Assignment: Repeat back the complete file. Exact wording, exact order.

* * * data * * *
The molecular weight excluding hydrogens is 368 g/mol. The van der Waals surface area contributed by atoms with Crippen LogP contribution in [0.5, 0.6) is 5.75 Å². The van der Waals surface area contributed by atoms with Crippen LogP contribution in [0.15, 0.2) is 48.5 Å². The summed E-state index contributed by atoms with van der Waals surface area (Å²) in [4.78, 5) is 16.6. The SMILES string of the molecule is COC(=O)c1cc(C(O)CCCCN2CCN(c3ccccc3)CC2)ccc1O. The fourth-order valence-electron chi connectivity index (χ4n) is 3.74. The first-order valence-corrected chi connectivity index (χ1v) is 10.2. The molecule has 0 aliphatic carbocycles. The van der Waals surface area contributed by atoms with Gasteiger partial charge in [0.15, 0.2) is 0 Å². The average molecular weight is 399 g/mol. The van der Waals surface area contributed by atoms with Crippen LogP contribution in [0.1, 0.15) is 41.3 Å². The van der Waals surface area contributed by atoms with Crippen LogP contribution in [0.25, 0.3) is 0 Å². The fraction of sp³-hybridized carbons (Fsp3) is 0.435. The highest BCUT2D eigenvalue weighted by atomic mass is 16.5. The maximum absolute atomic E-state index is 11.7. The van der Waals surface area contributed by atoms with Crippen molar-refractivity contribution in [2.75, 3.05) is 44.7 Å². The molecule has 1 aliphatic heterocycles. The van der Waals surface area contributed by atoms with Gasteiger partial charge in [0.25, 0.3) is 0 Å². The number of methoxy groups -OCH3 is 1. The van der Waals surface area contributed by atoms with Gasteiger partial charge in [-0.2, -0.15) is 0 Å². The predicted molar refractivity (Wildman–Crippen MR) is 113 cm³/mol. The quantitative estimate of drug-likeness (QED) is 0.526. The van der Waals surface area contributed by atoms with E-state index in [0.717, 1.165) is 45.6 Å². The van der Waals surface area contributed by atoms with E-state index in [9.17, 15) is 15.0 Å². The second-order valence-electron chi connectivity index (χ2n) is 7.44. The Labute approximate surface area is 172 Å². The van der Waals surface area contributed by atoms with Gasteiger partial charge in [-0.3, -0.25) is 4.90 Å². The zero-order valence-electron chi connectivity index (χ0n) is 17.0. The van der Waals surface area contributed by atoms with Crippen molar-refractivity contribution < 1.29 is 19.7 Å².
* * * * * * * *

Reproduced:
The molecular weight excluding hydrogens is 368 g/mol. The van der Waals surface area contributed by atoms with Crippen LogP contribution in [0.5, 0.6) is 5.75 Å². The van der Waals surface area contributed by atoms with Crippen LogP contribution in [0.15, 0.2) is 48.5 Å². The summed E-state index contributed by atoms with van der Waals surface area (Å²) in [4.78, 5) is 16.6. The SMILES string of the molecule is COC(=O)c1cc(C(O)CCCCN2CCN(c3ccccc3)CC2)ccc1O. The fourth-order valence-electron chi connectivity index (χ4n) is 3.74. The first-order valence-corrected chi connectivity index (χ1v) is 10.2. The molecule has 0 aliphatic carbocycles. The van der Waals surface area contributed by atoms with Gasteiger partial charge in [0.15, 0.2) is 0 Å². The average molecular weight is 399 g/mol. The van der Waals surface area contributed by atoms with Crippen LogP contribution in [0.1, 0.15) is 41.3 Å². The van der Waals surface area contributed by atoms with Crippen LogP contribution in [0.25, 0.3) is 0 Å². The fraction of sp³-hybridized carbons (Fsp3) is 0.435. The highest BCUT2D eigenvalue weighted by atomic mass is 16.5. The maximum absolute atomic E-state index is 11.7. The van der Waals surface area contributed by atoms with Crippen molar-refractivity contribution in [2.75, 3.05) is 44.7 Å². The molecule has 1 aliphatic heterocycles. The van der Waals surface area contributed by atoms with Gasteiger partial charge in [0.25, 0.3) is 0 Å². The number of methoxy groups -OCH3 is 1. The van der Waals surface area contributed by atoms with Gasteiger partial charge in [-0.2, -0.15) is 0 Å². The predicted molar refractivity (Wildman–Crippen MR) is 113 cm³/mol. The quantitative estimate of drug-likeness (QED) is 0.526. The van der Waals surface area contributed by atoms with E-state index in [0.717, 1.165) is 45.6 Å². The van der Waals surface area contributed by atoms with E-state index in [9.17, 15) is 15.0 Å². The second-order valence-electron chi connectivity index (χ2n) is 7.44. The Labute approximate surface area is 172 Å². The van der Waals surface area contributed by atoms with Gasteiger partial charge in [-0.3, -0.25) is 4.90 Å². The zero-order valence-electron chi connectivity index (χ0n) is 17.0. The van der Waals surface area contributed by atoms with Crippen molar-refractivity contribution < 1.29 is 19.7 Å².